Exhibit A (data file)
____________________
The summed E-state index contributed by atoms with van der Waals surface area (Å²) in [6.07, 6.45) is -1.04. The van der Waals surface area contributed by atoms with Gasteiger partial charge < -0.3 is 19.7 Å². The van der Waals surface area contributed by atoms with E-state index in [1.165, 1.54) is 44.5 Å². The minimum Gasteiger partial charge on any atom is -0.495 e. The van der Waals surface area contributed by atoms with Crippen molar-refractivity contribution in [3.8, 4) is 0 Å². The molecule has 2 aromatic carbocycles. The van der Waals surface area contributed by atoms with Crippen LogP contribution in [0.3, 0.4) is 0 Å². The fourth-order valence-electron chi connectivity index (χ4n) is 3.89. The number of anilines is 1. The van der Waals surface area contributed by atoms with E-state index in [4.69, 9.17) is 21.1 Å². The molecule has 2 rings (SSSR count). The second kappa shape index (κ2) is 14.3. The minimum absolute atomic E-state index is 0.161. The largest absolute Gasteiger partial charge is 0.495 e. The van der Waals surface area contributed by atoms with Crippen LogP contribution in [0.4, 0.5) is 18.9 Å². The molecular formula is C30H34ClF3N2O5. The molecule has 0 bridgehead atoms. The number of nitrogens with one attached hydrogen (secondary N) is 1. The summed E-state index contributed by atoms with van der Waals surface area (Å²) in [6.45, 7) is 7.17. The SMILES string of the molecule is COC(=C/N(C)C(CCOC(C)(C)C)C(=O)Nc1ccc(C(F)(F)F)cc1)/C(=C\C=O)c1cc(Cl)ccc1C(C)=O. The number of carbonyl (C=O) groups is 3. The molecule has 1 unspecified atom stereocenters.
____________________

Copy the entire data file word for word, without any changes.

The summed E-state index contributed by atoms with van der Waals surface area (Å²) in [6.07, 6.45) is -1.04. The van der Waals surface area contributed by atoms with Gasteiger partial charge < -0.3 is 19.7 Å². The van der Waals surface area contributed by atoms with E-state index in [1.165, 1.54) is 44.5 Å². The minimum Gasteiger partial charge on any atom is -0.495 e. The van der Waals surface area contributed by atoms with Crippen molar-refractivity contribution in [3.8, 4) is 0 Å². The molecule has 2 aromatic carbocycles. The van der Waals surface area contributed by atoms with Crippen LogP contribution in [0.3, 0.4) is 0 Å². The fourth-order valence-electron chi connectivity index (χ4n) is 3.89. The number of anilines is 1. The van der Waals surface area contributed by atoms with E-state index in [4.69, 9.17) is 21.1 Å². The molecule has 2 rings (SSSR count). The second kappa shape index (κ2) is 14.3. The minimum absolute atomic E-state index is 0.161. The largest absolute Gasteiger partial charge is 0.495 e. The van der Waals surface area contributed by atoms with Crippen LogP contribution in [0.4, 0.5) is 18.9 Å². The molecular formula is C30H34ClF3N2O5. The molecule has 0 bridgehead atoms. The number of nitrogens with one attached hydrogen (secondary N) is 1. The summed E-state index contributed by atoms with van der Waals surface area (Å²) in [6.45, 7) is 7.17. The SMILES string of the molecule is COC(=C/N(C)C(CCOC(C)(C)C)C(=O)Nc1ccc(C(F)(F)F)cc1)/C(=C\C=O)c1cc(Cl)ccc1C(C)=O. The number of carbonyl (C=O) groups is 3. The molecule has 1 unspecified atom stereocenters.